The China-Brokered Iran-Saudi Arabia Deal: A Ploy to Silence Uyghur Concerns?

The recent rapprochement between Iran and Saudi Arabia, facilitated by China, is garnering significant attention. On March 10, the three countries announced the resumption of diplomatic relations between the Middle Eastern powers, with embassies set to reopen in Tehran and Riyadh in the coming months.

The deal is not without its positive aspects. Iran and Saudi Arabia’s willingness to engage in dialogue could defuse tensions in their proxy war in Yemen and ease power-politics in Syria. However, the fact that China is stepping in as a Middle East power-broker raises eyebrows. China’s ambitions to increase its influence in the region challenge the United States, which has been the primary power broker since the end of the Cold War.

While the peace deal offers a valuable photo opportunity for all parties involved, it’s important to consider the backdrop against which it is taking place. All three nations – Iran, Saudi Arabia, and China – have concerning human rights records, particularly with regard to women and minorities. China, in particular, continues to imprison large portions of its Muslim population in concentration camps while simultaneously playing peacemaker between two major Islamic nations.

China’s treatment of the Uyghur population in Xinjiang province has been widely condemned. Over a million Uyghurs have been forcibly detained in what the state calls “re-education camps,” with hundreds of thousands sentenced to prison terms. The situation has prompted many countries, including the U.S., to accuse China of genocide against the Uyghurs.

Despite this ongoing crisis, Iran and Saudi Arabia have remained silent on the issue. Both countries have previously supported the Rohingya Muslim population in Burma, who also face genocide. Saudi Arabia provided aid to Rohingya women and children, while Iran offered support to Bangladesh to repatriate the persecuted minority. However, neither country seems willing to confront China regarding the Uyghurs.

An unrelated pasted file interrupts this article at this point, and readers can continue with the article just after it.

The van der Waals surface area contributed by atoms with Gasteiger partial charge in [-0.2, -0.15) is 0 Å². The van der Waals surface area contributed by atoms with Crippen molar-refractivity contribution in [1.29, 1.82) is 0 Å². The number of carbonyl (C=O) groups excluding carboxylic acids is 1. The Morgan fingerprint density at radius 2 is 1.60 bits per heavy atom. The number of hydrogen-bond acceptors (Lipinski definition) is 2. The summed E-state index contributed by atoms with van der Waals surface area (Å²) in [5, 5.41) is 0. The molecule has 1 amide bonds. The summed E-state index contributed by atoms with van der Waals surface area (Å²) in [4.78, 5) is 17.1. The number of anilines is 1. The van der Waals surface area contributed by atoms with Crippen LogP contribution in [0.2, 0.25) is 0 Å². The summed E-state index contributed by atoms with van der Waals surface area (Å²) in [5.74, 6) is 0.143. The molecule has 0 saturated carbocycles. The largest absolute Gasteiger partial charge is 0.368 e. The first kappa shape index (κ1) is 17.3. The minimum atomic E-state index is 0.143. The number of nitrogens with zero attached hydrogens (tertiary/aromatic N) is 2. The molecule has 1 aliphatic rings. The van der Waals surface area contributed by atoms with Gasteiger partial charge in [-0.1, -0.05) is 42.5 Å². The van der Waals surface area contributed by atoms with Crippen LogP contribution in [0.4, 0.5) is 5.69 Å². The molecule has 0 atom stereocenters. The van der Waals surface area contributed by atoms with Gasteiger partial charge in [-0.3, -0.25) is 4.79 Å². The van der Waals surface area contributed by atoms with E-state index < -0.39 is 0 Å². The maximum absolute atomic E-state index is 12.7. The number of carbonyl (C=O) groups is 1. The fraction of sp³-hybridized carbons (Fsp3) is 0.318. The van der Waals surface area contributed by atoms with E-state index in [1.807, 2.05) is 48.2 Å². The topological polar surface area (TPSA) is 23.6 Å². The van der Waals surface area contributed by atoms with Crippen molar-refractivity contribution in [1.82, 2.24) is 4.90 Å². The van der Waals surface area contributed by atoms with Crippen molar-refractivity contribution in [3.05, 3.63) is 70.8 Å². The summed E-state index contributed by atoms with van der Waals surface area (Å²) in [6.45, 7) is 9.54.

U.S. Ambassador Linda Thomas-Greenfield recently highlighted the plight of the Uyghurs at a special event on Islamophobia at the United Nations. She called for the international community to condemn China’s actions, demand accountability, and advocate for the release of those unjustly detained.

The Iran-Saudi Arabia peace deal, brokered by China, is a complex development in global politics. While the easing of tensions between Iran and Saudi Arabia is a positive step, it is crucial not to overlook the serious human rights concerns that persist in all three countries, especially China’s treatment of the Uyghur population. If Iran and Saudi Arabia are to truly act as champions of peace, they must join the U.S. in condemning China’s actions and demanding justice for the Uyghurs.

Muslim News Online

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